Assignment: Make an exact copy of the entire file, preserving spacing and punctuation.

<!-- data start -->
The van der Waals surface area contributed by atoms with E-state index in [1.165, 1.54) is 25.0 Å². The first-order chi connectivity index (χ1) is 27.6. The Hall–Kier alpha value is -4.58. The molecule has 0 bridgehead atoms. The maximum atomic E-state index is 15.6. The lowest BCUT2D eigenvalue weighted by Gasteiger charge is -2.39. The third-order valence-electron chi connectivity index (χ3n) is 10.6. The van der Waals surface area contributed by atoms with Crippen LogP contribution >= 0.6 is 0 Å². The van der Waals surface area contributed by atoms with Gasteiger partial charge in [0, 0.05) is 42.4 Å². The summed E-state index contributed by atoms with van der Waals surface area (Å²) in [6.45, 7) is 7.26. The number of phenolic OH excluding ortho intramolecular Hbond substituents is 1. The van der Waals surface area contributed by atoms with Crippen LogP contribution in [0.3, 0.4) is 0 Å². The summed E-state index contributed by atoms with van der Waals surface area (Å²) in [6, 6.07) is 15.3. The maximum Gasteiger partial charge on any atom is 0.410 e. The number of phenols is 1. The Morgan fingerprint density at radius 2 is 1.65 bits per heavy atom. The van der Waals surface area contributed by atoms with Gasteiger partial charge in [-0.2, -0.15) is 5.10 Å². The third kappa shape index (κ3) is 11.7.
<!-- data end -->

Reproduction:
The van der Waals surface area contributed by atoms with E-state index in [1.165, 1.54) is 25.0 Å². The first-order chi connectivity index (χ1) is 27.6. The Hall–Kier alpha value is -4.58. The molecule has 0 bridgehead atoms. The maximum atomic E-state index is 15.6. The lowest BCUT2D eigenvalue weighted by Gasteiger charge is -2.39. The third-order valence-electron chi connectivity index (χ3n) is 10.6. The van der Waals surface area contributed by atoms with Crippen LogP contribution >= 0.6 is 0 Å². The van der Waals surface area contributed by atoms with Gasteiger partial charge in [0, 0.05) is 42.4 Å². The summed E-state index contributed by atoms with van der Waals surface area (Å²) in [6.45, 7) is 7.26. The number of phenolic OH excluding ortho intramolecular Hbond substituents is 1. The van der Waals surface area contributed by atoms with Crippen LogP contribution in [0.3, 0.4) is 0 Å². The summed E-state index contributed by atoms with van der Waals surface area (Å²) in [6, 6.07) is 15.3. The maximum Gasteiger partial charge on any atom is 0.410 e. The number of phenols is 1. The Morgan fingerprint density at radius 2 is 1.65 bits per heavy atom. The van der Waals surface area contributed by atoms with Gasteiger partial charge in [-0.2, -0.15) is 5.10 Å². The third kappa shape index (κ3) is 11.7.